Mayor Prendergast says that despite the installation of traffic lights around the Basin, traffic congestion is steadily worsening, especially during rush-hours midweek and during the day at weekends. The conflict between State Highway 1 traffic heading to and from the Mt Victoria Tunnel, and traffic heading to and from the southern suburbs, means rush-hour travel is a misery for most – including bus passengers who are caught in the snarl-ups.
 
The Basin Reserve has been causing headaches for transport planners for decades, because the principal east-west/north-south junction cannot be shifted anywhere else.
 
The Basin Reserve Trust has indicated that it supports improvements to traffic flow around the ground – including a possible flyover - provided there are adequate design features to mitigate its effects on the ground. It has already been proposed that a third grandstand could be built on the north side of the ground – as much to increase the seating capacity of the Basin as to block any view of a raised roadway.
 
Mayor Prendergast says she wants to see the Basin project ready to go as soon as possible. Plans are underway to consult with the public in the first half of next year on a number of options.
 
ends

© Scoop Media

 
 
 
 
 
Parliament Headlines | Politics Headlines | Regional Headlines

Gordon Campbell:
On The Eleanor Catton Rumpus

If anyone was in doubt about the accuracy of the comments made in India by Eleanor Catton, the reaction from some quarters here at home has gone a long way to proving her point.

By ‘some quarters’, I mean (a) RadioLive host Sean Plunket who called Catton a “traitor” and (b) Prime Minister John Key who dismissed her views as being those of a typical Green Party supporter, which is apparently almost as bad.

In context, Catton seemed to be talking about the mixed feelings she felt after what she had created suddenly becoming a kind of public property claimed by the entire country and its leaders. That must feel weird at any time, in any place. Catton evidently finds it particularly alienating when the government of the day has shown little interest in the arts beyond their promotional/economic value. More>>

 

More Rent Assistance, Less State-Owned Housing: John Key Speech - Next Steps In Social Housing

"We are going to ensure that more people get into social housing over the next three years, whether that is run by Housing New Zealand or a community provider. The social housing budget provides for around 62,000 income-related rent subsidies a year. We are committed to increasing that to around 65,000 subsidies by 2017/18, which will cost an extra $40 million a year." More>>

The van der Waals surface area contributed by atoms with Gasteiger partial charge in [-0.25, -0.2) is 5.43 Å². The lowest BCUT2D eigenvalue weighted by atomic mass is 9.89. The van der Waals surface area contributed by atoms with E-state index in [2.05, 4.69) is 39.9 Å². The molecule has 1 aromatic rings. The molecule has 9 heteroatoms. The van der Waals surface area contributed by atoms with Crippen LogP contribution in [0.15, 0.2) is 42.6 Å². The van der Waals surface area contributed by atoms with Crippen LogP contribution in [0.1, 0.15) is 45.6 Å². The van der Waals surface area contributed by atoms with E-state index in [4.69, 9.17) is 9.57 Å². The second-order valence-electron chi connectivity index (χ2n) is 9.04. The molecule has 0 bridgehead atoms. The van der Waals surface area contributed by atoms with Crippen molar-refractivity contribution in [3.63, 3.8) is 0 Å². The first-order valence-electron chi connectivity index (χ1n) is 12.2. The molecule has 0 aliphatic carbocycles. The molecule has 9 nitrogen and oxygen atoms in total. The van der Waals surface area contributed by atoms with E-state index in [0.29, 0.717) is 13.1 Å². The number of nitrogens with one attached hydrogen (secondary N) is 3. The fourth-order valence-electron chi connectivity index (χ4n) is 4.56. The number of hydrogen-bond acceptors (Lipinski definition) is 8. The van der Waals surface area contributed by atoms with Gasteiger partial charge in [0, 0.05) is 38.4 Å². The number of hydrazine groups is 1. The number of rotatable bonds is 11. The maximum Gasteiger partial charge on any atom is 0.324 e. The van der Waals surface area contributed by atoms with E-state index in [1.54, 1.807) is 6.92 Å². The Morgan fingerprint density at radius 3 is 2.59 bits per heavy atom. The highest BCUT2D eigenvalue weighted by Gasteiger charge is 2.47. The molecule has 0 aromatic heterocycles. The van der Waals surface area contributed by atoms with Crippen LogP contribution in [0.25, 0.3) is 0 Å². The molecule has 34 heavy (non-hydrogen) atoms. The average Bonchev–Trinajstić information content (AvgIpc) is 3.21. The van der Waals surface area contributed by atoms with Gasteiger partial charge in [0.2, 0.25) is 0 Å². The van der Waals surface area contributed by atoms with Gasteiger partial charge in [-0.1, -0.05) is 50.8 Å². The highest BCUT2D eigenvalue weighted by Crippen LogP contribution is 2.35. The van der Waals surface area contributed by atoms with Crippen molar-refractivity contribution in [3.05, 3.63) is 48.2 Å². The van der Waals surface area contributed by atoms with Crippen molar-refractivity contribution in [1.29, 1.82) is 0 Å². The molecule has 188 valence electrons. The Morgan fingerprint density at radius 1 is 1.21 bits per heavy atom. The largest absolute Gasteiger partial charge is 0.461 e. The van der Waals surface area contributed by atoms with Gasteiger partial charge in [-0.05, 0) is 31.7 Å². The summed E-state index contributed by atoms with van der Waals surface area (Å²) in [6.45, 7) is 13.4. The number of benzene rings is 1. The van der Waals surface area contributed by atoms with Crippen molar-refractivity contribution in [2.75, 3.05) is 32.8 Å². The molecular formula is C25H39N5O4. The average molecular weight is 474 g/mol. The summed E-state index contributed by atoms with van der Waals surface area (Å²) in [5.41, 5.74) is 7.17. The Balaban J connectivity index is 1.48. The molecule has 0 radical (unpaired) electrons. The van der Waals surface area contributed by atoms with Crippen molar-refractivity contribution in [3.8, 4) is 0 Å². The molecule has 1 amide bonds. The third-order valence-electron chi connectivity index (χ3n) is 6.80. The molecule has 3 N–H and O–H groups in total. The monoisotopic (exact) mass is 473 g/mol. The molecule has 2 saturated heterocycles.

ALSO:

The Future Of Work: Andrew Little - State Of The Nation 2015

In 2005 when I led the EPMU we worked together with Air New Zealand to find a way to keep engineering jobs that were heading overseas. A lot of these workers were people I’d known for years and they were facing not just losing their jobs but not being able to find the kind of work they do without going overseas. A lot of people were facing personal and financial upheaval.... More>>

ALSO:

Gordon Campbell: On The Sabin Case, The Pressures On Greece And (Songs About) Coyotes

Mike Sabin is a National MP, and the current chairman of Parliament’s law and order committee. Yet reportedly, he is being investigated by the Police over an assault complaint... However, the PM will not comment on any aspect of the story. More>>

ALSO:

Houses, ISIS, King (& Catton): PM Post-Cabinet Press Conference

The Prime Minister met with reporters to discuss: • Social housing, the Auckland housing market • The prospect of joining international forces to combat ISIS • David Bain’s compensation • The lowering of the flag for the King of Saudi Arabia's death ... More>>

ALSO:

Gordon Campbell: On Tomorrow’s Speeches By John Key And Andrew Little

The Key government has already kicked off the political year on a stridently ideological note, with Environment Minister Nick Smith choosing to lay all manner of sins at the door of the RMA. Tomorrow, the government will wheeling out its best salesman – Prime Minister John Key – to sell its plans for state housing… . More>>

ALSO:

Transport: Auckland Looks To Light Rail

The Board of Auckland Transport has called for an investigation into a light rail network, which could relieve traffic congestion on some of the region’s busiest roads. This stems from work in 2012 (the City Centre Future Access study) which responded to a government request to develop a robust and achievable solution for access to the CBD. More>>

ALSO:

RMA: Smith's Claims Don't Match Evidence - Greens

The Motu group’s research into the impacts of planning rules looked at the costs related to housing development but not the benefits of environmental protections and does not recommend significant changes to the RMA to reduce the cost of new house builds. More>>

ALSO:

Get More From Scoop

 

LATEST HEADLINES

 
 
 
 
 
 
 
 
Regional
Search Scoop  
 
 
Powered by Vodafone
NZ independent news